Not Just Dinner on Legs
Several thousand years ago, human beings realized the virtues of domesticating wild animals as easy meat. Soon other possibilities became apparent, and as revealed in a series of papers in this issue, early pastoralists became selective about breeding for wool, leather, milk, and muscle power. In two papers, Gibbs et al. report on the bovine genome sequence (p. 522; see the cover, the Perspective by Lewin, and the Policy Forum by Roberts) and trace the diversity and genetic history of cattle (p. 528), while Chessa et al. (p. 532) survey the occurrence of endogenous retroviruses in sheep and map their distribution to historical waves of human selection and dispersal across Europe. Finally, Ludwig et al. (p. 485) note the origins of variation in the coat-color of horses and suggest that it is most likely to have been selected for by humans in need of good-looking transport.
Burn, Baby, Burn
Wildfires can have dramatic and devastating effects on landscapes and human structures and are important agents in environmental transformation. Their impacts on nonanthropocentric aspects of the environment, such as ecosystems, biodiversity, carbon reserves, and climate, are often overlooked. Bowman et al. (p. 481) review what is known and what is needed to develop a holistic understanding of the role of fire in the Earth system, particularly in view of the pervasive impact of fires and the likelihood that they will become increasingly difficult to control as climate changes.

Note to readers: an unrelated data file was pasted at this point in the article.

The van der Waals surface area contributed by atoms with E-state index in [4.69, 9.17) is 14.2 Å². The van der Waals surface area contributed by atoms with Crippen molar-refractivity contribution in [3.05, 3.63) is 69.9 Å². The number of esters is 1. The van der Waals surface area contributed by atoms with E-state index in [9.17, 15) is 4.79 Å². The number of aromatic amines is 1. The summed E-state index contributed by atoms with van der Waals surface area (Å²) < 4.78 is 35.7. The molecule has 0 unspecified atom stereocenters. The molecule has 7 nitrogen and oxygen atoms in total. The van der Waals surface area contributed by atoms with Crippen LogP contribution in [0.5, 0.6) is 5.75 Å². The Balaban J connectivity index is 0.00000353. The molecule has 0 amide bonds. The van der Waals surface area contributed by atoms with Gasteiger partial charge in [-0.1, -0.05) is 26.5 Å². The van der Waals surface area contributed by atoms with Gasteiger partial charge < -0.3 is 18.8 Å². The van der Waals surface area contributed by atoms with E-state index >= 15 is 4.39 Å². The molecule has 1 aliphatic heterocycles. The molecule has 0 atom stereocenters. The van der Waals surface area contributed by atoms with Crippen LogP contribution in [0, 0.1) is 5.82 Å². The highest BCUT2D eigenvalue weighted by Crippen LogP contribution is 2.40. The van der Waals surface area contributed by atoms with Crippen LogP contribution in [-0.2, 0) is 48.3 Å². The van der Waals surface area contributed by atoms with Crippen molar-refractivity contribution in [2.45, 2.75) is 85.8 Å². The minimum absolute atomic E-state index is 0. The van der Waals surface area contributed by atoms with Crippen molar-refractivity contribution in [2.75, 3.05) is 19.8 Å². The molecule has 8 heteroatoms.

One way to identify and study the stars that have exploded as supernovae is to look for stars that are spatially coincident with the supernovae in pre-explosion images. The only way to be sure of their identifications is to wait for the light from the supernovae to fade and check that the stars have vanished from the sky. Maund and Smartt (p. 486, published online 19 March), using the Hubble Space Telescope and the Gemini telescope, have now shown that the red supergiant stars that have been found in pre-explosion images of SN 2003gd and SN 1993J are no longer seen in recent images of the supernovae sites. Their absence confirms that they were the supernovae's true progenitors.
Improving on Spider Silk?